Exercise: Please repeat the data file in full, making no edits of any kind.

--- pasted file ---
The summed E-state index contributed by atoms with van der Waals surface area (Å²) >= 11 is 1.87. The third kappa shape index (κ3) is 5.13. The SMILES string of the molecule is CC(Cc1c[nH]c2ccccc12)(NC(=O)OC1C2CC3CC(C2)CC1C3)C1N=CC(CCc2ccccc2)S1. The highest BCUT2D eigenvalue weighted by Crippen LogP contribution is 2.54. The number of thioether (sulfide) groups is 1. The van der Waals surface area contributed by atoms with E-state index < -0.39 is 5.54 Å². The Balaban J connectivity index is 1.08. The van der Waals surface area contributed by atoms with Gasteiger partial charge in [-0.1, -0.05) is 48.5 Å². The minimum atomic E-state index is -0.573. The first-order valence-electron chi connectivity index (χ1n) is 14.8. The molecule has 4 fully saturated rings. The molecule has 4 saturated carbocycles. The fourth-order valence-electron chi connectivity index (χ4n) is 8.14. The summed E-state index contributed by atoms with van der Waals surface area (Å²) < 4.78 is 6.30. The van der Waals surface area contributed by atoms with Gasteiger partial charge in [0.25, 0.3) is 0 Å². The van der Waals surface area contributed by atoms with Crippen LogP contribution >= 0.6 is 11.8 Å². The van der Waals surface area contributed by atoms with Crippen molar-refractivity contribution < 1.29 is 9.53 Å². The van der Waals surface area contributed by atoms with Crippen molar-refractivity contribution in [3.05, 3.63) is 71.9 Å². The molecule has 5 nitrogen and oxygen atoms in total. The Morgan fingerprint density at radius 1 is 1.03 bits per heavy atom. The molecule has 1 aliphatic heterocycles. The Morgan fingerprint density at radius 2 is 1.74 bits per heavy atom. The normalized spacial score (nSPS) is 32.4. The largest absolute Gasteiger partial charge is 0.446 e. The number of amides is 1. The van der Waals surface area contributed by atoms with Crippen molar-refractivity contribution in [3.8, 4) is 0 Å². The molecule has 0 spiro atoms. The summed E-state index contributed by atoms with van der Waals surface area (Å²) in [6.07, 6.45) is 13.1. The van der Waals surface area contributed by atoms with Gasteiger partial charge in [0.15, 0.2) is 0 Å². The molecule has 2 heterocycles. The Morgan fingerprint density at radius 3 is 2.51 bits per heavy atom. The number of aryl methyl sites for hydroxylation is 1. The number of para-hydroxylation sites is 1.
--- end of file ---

The summed E-state index contributed by atoms with van der Waals surface area (Å²) >= 11 is 1.87. The third kappa shape index (κ3) is 5.13. The SMILES string of the molecule is CC(Cc1c[nH]c2ccccc12)(NC(=O)OC1C2CC3CC(C2)CC1C3)C1N=CC(CCc2ccccc2)S1. The highest BCUT2D eigenvalue weighted by Crippen LogP contribution is 2.54. The number of thioether (sulfide) groups is 1. The van der Waals surface area contributed by atoms with E-state index < -0.39 is 5.54 Å². The Balaban J connectivity index is 1.08. The van der Waals surface area contributed by atoms with Gasteiger partial charge in [-0.1, -0.05) is 48.5 Å². The minimum atomic E-state index is -0.573. The first-order valence-electron chi connectivity index (χ1n) is 14.8. The molecule has 4 fully saturated rings. The molecule has 4 saturated carbocycles. The fourth-order valence-electron chi connectivity index (χ4n) is 8.14. The summed E-state index contributed by atoms with van der Waals surface area (Å²) < 4.78 is 6.30. The van der Waals surface area contributed by atoms with Gasteiger partial charge in [0.25, 0.3) is 0 Å². The van der Waals surface area contributed by atoms with Crippen LogP contribution >= 0.6 is 11.8 Å². The van der Waals surface area contributed by atoms with Crippen molar-refractivity contribution < 1.29 is 9.53 Å². The van der Waals surface area contributed by atoms with Crippen molar-refractivity contribution in [3.05, 3.63) is 71.9 Å². The molecule has 5 nitrogen and oxygen atoms in total. The Morgan fingerprint density at radius 1 is 1.03 bits per heavy atom. The molecule has 1 aliphatic heterocycles. The Morgan fingerprint density at radius 2 is 1.74 bits per heavy atom. The normalized spacial score (nSPS) is 32.4. The largest absolute Gasteiger partial charge is 0.446 e. The number of amides is 1. The van der Waals surface area contributed by atoms with Crippen molar-refractivity contribution in [3.8, 4) is 0 Å². The molecule has 0 spiro atoms. The summed E-state index contributed by atoms with van der Waals surface area (Å²) in [6.07, 6.45) is 13.1. The van der Waals surface area contributed by atoms with Gasteiger partial charge in [0.15, 0.2) is 0 Å². The molecule has 2 heterocycles. The Morgan fingerprint density at radius 3 is 2.51 bits per heavy atom. The number of aryl methyl sites for hydroxylation is 1. The number of para-hydroxylation sites is 1.